Choosing a pie pan

Alright, this sounds easy doesn’t it, can they really be all that different?

YES!

I have bought many pie pans over the years and found that some are far better than others.  My least favorite are metal pans, and my favorite are ceramic, or glazed stoneware, below I’ll tell you why.

here are the common choices

Metal (usually aluminum)

Ceramic (always glazed)/stoneware (glazed or unglazed)

Glass (tempered)

There may be other choices, but I’m going to talk about those.

 

Metal– lets start with that.  These tend to be my least favorite because their ability to brown a crust while cooking with a filling can vary wildly.  Many are just too thin to conduct heat properly, and can cause the bottom of your crust to turn out soggy.  I bought some old fashioned looking ones with some small holes in the bottom that were touted “professional quality”  These let fat melt out through the holes causing a bit of smoke in the oven, and in spite of the holes, the crust still came out uncooked and soggy, even after being in the oven for over an hour.  Many metal pie pans are non-stick, which may seem like a good idea at first, but after cutting a few pies with a knife, their coating will start to scratch and they will start to peel.

Glass– Glass is an excellent material for baking pies.  Not only does it bake very very well, but it is often dirt cheap!  Glass holds in heat, and keeps the crust cooking, minimizing the affects of temperature fluctuation in the oven.  With a glass pan you can see the bottom of the crust making sure that it is nice and golden brown.  The down side to glass is that it is vulnerable to sudden temperature changes and can shatter quite abruptly, when working with glass, be mindful of this.  When working with a glass pan, avoid setting the hot pan on a stone countertop, glass stove top, or wet surface.  It’s a good idea to set it on a dry towel, or potholder.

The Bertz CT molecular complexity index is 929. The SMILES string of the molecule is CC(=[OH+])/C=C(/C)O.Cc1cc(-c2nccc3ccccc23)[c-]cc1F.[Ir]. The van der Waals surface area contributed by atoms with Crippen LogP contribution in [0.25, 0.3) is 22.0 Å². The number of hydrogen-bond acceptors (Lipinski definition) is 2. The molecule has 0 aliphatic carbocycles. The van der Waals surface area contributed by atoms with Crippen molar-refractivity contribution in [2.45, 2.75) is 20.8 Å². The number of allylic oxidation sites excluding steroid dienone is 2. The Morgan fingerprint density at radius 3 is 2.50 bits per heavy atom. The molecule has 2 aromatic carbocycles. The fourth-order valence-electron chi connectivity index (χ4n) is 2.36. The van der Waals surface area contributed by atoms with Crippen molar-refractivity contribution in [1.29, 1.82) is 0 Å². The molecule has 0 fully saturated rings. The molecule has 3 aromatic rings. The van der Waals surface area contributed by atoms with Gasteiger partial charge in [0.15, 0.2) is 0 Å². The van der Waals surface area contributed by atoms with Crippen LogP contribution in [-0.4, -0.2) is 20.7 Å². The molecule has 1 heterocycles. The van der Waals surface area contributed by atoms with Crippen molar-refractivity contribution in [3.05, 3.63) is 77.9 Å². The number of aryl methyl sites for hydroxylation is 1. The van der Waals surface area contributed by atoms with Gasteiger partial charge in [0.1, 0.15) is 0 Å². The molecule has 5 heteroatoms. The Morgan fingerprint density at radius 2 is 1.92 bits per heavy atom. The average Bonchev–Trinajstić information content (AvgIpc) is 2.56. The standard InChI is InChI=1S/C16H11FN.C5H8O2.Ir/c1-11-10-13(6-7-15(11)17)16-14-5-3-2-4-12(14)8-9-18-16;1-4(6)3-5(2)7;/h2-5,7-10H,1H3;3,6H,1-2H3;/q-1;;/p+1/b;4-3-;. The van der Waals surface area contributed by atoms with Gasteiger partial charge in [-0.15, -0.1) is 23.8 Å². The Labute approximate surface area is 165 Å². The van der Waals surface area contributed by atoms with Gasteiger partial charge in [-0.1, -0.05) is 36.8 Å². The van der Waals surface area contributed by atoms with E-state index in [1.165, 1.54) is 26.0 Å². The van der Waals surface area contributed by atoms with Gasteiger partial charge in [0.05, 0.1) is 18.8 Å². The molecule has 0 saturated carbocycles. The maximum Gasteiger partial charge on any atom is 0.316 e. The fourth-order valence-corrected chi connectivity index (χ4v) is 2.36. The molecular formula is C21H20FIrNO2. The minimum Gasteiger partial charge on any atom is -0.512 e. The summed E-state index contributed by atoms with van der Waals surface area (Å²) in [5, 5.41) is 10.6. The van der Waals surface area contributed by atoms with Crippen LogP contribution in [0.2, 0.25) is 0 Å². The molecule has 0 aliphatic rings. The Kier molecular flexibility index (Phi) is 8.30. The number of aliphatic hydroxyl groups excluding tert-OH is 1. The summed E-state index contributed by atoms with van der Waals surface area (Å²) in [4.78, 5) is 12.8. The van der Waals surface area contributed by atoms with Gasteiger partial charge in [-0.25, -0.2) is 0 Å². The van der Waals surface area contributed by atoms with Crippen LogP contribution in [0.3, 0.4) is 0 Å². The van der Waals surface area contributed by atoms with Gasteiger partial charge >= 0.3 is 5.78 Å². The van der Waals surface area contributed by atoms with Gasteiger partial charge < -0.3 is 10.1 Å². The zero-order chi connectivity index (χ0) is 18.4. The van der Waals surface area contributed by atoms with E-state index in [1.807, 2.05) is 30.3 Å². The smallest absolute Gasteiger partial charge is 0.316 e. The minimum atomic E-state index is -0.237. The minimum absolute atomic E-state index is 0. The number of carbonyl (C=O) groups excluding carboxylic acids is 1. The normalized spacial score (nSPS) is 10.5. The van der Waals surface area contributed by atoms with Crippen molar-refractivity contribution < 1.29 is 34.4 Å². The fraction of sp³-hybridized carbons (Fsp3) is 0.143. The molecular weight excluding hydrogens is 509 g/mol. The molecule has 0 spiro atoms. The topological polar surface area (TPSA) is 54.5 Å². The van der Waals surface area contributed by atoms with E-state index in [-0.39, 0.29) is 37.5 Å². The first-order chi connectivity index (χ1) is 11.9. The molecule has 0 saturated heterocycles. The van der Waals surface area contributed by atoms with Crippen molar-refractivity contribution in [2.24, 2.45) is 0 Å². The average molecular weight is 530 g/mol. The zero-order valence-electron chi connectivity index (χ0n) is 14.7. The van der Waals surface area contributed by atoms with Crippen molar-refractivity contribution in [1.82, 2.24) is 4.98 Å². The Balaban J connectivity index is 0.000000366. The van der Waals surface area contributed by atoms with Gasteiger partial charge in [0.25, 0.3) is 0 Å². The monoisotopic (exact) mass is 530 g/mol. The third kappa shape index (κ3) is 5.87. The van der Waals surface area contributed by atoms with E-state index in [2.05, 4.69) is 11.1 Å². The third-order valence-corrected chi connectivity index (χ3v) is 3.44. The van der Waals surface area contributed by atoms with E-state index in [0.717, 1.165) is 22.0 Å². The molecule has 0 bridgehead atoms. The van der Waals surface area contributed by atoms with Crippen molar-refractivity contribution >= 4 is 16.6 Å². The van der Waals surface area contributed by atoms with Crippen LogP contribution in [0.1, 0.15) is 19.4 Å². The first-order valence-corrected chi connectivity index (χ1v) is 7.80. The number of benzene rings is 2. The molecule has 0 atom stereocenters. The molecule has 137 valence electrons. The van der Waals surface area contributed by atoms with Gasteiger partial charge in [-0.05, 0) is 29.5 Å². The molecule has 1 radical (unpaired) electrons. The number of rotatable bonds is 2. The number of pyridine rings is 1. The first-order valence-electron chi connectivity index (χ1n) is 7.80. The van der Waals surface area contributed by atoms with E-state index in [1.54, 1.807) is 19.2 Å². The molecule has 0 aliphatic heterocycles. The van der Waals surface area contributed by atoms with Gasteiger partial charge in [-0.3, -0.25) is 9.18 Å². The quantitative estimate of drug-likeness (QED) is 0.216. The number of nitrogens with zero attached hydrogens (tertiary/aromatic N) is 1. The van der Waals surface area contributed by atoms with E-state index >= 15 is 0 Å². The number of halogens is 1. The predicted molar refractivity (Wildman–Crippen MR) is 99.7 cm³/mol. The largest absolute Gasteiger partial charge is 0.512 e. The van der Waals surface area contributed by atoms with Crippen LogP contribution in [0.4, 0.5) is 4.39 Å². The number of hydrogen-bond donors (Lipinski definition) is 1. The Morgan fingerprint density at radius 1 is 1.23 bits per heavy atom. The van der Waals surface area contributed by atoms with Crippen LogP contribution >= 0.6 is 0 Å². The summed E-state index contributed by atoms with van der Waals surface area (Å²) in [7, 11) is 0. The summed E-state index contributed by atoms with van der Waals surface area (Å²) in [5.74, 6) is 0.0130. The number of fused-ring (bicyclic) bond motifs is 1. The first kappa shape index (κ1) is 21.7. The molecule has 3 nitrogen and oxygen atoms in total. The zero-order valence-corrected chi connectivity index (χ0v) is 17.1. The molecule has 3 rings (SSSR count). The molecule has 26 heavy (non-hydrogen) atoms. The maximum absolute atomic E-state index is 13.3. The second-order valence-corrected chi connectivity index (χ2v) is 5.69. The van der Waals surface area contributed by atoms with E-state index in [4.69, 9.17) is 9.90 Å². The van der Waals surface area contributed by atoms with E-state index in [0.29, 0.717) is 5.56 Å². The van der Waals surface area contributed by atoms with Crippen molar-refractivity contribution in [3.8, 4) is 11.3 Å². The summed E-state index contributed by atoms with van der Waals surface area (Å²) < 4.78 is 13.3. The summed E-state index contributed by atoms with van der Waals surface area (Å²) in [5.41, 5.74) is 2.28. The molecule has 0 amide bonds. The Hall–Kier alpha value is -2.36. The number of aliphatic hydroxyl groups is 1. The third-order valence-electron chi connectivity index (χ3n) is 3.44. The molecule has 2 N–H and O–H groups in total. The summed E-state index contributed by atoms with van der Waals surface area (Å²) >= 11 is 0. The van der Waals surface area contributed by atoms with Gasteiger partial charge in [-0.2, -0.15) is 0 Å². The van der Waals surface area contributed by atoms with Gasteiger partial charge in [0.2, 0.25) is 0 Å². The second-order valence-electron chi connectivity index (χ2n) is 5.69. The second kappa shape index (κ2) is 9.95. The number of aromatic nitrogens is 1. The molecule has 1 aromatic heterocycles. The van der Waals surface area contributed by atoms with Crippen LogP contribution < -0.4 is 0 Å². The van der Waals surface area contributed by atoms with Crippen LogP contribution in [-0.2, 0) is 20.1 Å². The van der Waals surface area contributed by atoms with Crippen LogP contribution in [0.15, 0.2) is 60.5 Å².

Ceramic/stoneware–  This is my favorite, I own a bunch of them.  Ceramic/stoneware bake very well, just like glass, holding in the heat.  I prefer glazed stoneware over unglazed.  I see no real advantage to unglazed.  Unglazed pans are harder to clean and they stain quite easily since they are porous.  Glazed stoneware has all of the attributes of the unglazed, but is easier to clean, and can go into the dishwasher.  Ceramic or stoneware, doesn’t shatter with abrupt temperature changes, but will break or crack under extreme circumstances.  The downside to this type of pan is that you cannot see the crust through the pan.

 

What size do I buy?

The standard most universal size is 9″, most pie crust recipes are geared to a pan of this size, as well as pie recipes.  These pans will often be called “deep dish” and will be around 1 1/2 deep.  Those pre-rolled refrigerated pie crusts are geared to this size and will fit well, allowing enough crust to crimp.  Glass pie plates made by pyrex and anchor, are often sold in an odd 9.5″ size.  While 9.5″ isn’t going to ruin your pie, it will make a less thick pie, and pre-rolled pie crust will come just short of fitting.  Here is a typical 9.5″

Here is what you should look for

 

I bet you didn’t think that someone could ramble on so long about a pie pan did ya!  Yes I’m a nerd…

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